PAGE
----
Idioms, What Did You Say and What Do You Really Mean?

It’s Raining Cats and Dogs!

Idioms or phrases that cannot be understood through their literal meaning can be rather confusing for students with language difficulties. Teaching children and students common idioms can help them navigate verbal communication with adults and peers as well as improve their writing skills.

My sons had SUCH a difficult time (and still sometimes do) with idioms. We use so many in conversation but not knowing what others mean can cause social communication trouble.


Out of the POCKET Tips:

Here are some common idioms used in writing. Idioms About Money There are so many idioms that refer to money. Born with a silver spoon in one’s mouth may sound like a painful way to enter this earth. In fact, it means that an individual is born into a rich family. Perhaps, a child hears that one of their parents is the one who brings home the bacon. This is the person that is the breadwinner (or one who makes the primary income) in the family. Breadwinner is, in fact, another idiom. Teach your kids not to have sticky fingers or steal or shoplift even if money is tight. These idioms about money can help English language learners or students with disabilities in language understand verbal and written communication.


Idioms About Time When you’re teaching your children about idioms, time can fly! There’s not a wristwatch flying across the room, but time flying simply means it’s going fast. People often use the expression time flies when you’re having fun. Don’t let your ship sail when it comes to teaching your kids about language. This means that an opportunity is missed. Don’t worry! You’ll have plenty of time to focus on these and other idioms. If something happens once in a blue moon, that means it does not occur very often. A blue moon is the second full moon in a calendar month. Each century has about 41 months that have two full moons, so they really do happen “once in a blue moon”.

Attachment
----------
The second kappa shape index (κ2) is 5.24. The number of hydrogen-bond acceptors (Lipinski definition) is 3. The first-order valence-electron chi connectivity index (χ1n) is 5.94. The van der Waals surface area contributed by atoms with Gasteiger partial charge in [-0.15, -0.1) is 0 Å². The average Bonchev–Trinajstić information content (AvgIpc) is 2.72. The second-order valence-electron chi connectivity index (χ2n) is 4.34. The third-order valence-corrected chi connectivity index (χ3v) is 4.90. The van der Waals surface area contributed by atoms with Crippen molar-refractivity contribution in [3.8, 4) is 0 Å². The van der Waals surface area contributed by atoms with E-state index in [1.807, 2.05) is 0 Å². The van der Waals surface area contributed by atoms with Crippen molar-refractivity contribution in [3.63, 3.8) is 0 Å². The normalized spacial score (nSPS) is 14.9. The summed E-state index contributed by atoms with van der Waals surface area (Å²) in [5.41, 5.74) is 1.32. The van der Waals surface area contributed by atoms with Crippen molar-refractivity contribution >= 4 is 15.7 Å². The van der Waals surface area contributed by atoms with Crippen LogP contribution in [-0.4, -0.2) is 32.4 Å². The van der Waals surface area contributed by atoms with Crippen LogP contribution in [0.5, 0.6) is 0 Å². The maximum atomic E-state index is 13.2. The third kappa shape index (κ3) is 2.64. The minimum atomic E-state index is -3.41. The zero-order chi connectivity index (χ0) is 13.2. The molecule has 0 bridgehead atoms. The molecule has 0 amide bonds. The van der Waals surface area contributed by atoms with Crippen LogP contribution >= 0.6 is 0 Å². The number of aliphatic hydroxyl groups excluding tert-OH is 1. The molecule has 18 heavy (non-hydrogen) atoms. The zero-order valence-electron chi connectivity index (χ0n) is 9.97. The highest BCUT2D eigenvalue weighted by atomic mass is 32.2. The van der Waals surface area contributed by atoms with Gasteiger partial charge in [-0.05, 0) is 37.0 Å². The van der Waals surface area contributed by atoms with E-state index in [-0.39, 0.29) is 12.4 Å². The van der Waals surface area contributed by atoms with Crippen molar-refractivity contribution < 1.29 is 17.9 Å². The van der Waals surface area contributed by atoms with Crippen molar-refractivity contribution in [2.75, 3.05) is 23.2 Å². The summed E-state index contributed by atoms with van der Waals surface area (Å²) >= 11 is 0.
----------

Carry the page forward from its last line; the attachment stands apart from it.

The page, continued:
NEW! A fun way to practice idioms with your student. Colorful and practical. The cards can be printed, cut, and laminated for use in your clinic, classroom, or home.






Idioms About Food Although not all of the idioms are about eating, they all involve food. After helping your children learn about idioms, they’ll eventually be a piece of cake or easy as pie to understand. Both of these phrases mean that they are simple! Someone can be as cool as a cucumber when they rarely get upset or riled up or they might be rotten to the core which means they have very bad character. There are thousands of idioms in the English language which makes it difficult for learners to understand. Introducing some of these common idioms to use in writing will help your students with verbal and written communication throughout their studies.


Have you seen our play-dough mats?   They’re ready for immediate use!


Items about animals:  here’s a link to an awesome resource for all things animal-related. Here’s one of my favorite books for idiom practice:

We love this book in our home!


Interested in more helpful activities to use in your school and home? Read my earlier post here with a book report and school tips for kids with learning disorders. 

Retained Reflexes Course – Brain & Sensory Foundations

Do you worry that you could be missing something in your approach to therapy? Do you wish you could have a bigger impact in a shorter amount of time? Do you want a step-by-step system that is tested, proven, and supported by evidence?

Cara’s Bestselling Book

Many people struggle with sensory processing difficulties. Regulating emotions, knowing when to eat, drink, go to the toilet, and feeling your breathing and heart rate all depend on our internal awareness.

Related Posts

Close this search box.
© Copyright 2024 The Pocket OT. All rights reserved.
Play Video